Moving Video & Other Updates on the Olympics & LGBT Rights in Russia
The organization All Out has posted this video on YouTube, calling on the International Olympic Committee to “honor its principles and condemn discrimination.” The video’s message refers primarily to the anti-gay censorship law in Russia, which bans “propaganda of nontraditional sexual relations” among minors. The law is widely understood to ban any LGBT-supportive expression in places where children may be present, which is basically any public place—and schools, of course. Russia will host the Olympics in Sochi next year.
As I’ve argued in other posts, Russia’s “propaganda” law purportedly aims to protect precisely the same group that it most harms: youth. The law has already encouraged violent vigilantism targeting LGBT teenagers.
The European Court of Human Rights condemned Russia’s suppression of LGBT-supportive speech in a case involving LGBT demonstrations a few years ago, but that court ruling appears to have had little lasting effect. (I discussed that ruling in some detail in a 2012 post, which also highlighted Madonna’s pro-gay advocacy in St. Petersburg.)
Additional stories about Russia & LGBT human rights:
Russian Anti-LGBT Activists Humiliate South African Student (BuzzFeed, Nov. 5, 2013). (Warning: Disturbing content.)
- Dutch say Russian gay rights violations may warrant asylum (Reuters Nov. 5, 2013). The article quotes the Dutch foreign minister’s statement in a letter to the Russian parliament that “[t]he anti-homosexuality propaganda law has a stigmatising and discriminatory affect and contributes to a climate of homophobia.”
- Stars Join T-Shirt Protest of Russia’s Anti-Gay Law (NBC Nov. 4, 2013). You can get your own t-shirt from the Human Rights Campaign in English, Spanish, or Russian. (100% of net proceeds will go to LGBT advocates in Russia.)
- Amnesty International Decries Attack on LGBT Activists in St. Petersburg ([Link has broken] The Moscow Times, Nov. 5, 2013). The Human Rights Campaign discusses the same attack here.
- Russian gay-rights activists meet Maine counterparts (Portland Press Herald Nov. 4, 2013).
- Glee Is Considering Storyline Move to Russia (E! Oct. 30, 2013).
- Putin Says Gay Athletes and Fans Welcome at Sochi Olympics (Slate Oct. 28, 2013). (Here’s a similar story from BBC.) Both stories quote Russian President Putin’s claim that “”We will do everything to make sure that athletes, fans and guests feel comfortable at the Olympic Games regardless of their ethnicity, race or sexual orientation.” They’ll do everything? Like maybe repeal the anti-gay law? Probably not. I suppose “everything” mean something considerably less than “everything”? (I’m curious whether he said this in English or in Russian. If you have the original quote or a different translation, let me know.)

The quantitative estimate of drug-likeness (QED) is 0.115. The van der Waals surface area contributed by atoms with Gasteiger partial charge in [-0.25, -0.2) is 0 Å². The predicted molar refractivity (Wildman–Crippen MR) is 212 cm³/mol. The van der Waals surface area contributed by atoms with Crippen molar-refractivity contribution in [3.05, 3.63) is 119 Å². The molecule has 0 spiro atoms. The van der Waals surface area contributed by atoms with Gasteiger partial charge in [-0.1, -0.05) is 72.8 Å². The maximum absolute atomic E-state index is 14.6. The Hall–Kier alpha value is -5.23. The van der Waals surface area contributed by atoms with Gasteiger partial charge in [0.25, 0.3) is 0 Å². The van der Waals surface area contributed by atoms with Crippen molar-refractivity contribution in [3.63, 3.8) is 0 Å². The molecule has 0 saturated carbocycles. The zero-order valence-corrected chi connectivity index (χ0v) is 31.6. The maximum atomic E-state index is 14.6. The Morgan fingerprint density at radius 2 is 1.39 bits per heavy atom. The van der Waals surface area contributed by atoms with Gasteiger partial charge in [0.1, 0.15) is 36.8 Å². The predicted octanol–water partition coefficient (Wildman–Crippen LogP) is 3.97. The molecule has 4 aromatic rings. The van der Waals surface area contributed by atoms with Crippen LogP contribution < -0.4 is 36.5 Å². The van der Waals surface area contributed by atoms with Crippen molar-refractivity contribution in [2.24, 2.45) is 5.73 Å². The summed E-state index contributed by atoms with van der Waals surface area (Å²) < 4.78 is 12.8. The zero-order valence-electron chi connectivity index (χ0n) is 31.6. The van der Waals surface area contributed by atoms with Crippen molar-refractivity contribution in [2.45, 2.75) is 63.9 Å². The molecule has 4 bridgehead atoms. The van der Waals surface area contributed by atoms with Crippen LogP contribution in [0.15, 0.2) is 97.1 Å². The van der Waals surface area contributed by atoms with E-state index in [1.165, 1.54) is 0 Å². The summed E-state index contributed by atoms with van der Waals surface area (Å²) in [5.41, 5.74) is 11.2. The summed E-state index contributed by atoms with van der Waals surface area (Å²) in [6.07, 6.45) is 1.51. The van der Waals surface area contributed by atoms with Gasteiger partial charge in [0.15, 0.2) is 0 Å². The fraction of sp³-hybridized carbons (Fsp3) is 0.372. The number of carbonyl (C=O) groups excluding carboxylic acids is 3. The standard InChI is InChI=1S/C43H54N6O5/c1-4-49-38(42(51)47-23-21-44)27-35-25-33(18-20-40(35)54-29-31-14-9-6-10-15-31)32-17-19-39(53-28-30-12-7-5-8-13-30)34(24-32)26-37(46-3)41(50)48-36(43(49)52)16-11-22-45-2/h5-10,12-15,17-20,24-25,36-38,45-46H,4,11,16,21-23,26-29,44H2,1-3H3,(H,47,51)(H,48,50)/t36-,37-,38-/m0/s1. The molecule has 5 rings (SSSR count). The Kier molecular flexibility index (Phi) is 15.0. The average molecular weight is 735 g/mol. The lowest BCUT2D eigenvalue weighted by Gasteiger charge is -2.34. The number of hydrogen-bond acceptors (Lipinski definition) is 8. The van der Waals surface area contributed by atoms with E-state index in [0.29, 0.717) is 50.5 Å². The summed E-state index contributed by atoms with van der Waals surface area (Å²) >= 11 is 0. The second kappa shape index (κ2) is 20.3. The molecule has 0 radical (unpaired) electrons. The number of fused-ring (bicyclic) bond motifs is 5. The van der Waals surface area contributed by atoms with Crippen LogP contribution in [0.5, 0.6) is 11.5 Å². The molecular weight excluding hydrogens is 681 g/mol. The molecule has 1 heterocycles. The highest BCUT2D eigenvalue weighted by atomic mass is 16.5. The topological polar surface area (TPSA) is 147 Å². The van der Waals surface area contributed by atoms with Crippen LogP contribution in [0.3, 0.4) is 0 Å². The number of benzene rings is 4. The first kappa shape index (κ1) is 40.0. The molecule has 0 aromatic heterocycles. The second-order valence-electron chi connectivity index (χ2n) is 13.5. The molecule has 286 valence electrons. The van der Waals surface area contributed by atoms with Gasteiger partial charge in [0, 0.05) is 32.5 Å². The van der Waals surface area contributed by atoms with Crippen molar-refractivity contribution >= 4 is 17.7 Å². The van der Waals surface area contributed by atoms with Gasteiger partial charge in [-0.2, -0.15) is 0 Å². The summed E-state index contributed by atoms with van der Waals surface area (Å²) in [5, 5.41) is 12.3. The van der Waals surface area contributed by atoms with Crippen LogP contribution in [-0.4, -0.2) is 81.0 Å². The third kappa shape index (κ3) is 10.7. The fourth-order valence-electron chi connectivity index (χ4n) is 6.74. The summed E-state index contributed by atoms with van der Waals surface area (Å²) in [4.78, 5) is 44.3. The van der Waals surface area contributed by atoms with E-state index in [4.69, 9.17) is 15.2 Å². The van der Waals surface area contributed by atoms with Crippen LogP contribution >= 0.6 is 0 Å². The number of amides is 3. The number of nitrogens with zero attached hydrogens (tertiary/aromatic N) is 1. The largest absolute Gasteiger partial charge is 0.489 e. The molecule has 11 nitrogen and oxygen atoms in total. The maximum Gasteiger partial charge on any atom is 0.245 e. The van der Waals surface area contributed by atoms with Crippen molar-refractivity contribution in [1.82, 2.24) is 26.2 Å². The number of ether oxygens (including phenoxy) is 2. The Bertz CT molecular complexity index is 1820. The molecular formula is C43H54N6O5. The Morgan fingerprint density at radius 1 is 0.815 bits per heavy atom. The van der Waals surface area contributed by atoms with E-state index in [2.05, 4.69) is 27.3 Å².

- Discredited U.S. Anti-Gay Activist Addresses Russian Parliamentarians Over “Family Values” (BuzzFeed Oct. 28, 2013). The BuzzFeed story refers to disgraced activist and researcher Paul Cameron, who was long ago expelled from the American Psychological Association and censured by the American Sociological Association. And he’s not the only anti-LGBT American activist to encourage discriminatory legislation in Russia. For additional reports, check out Katie McDonough’s piece in Salon from early last month, How America’s right wing helped Russia craft its anti-gay laws, or watch this segment of Rachel Maddow’s show (via Towleroad), also from last month. The organization Truth Wins Out also recently looked into this issue, posting The American Religious Right, Having Lost At Home, Sets Its Sights On Russia on October 25.
- Gay protesters interrupt Princeton Club “invest in Moscow” meeting (AmericaBlog Oct. 28, 2013). The response from those attending the meeting is disappointing, to say the least.
- IOC says Russia’s anti-gay laws don’t violate Olympic charter (OutSports Sept. 27, 2013). As Chad Griffin of the Human Rights Campaign notes, “If [Russia's anti-gay] law doesn’t violate the IOC’s charter, then the charter is completely meaningless.”
- Finally, it’s worth highlighting that, as terrible as Russia’s laws are, there is much work to be done in other parts of the world as well. Over the summer, BuzzFeed summarized anti-gay laws in 76 other countries.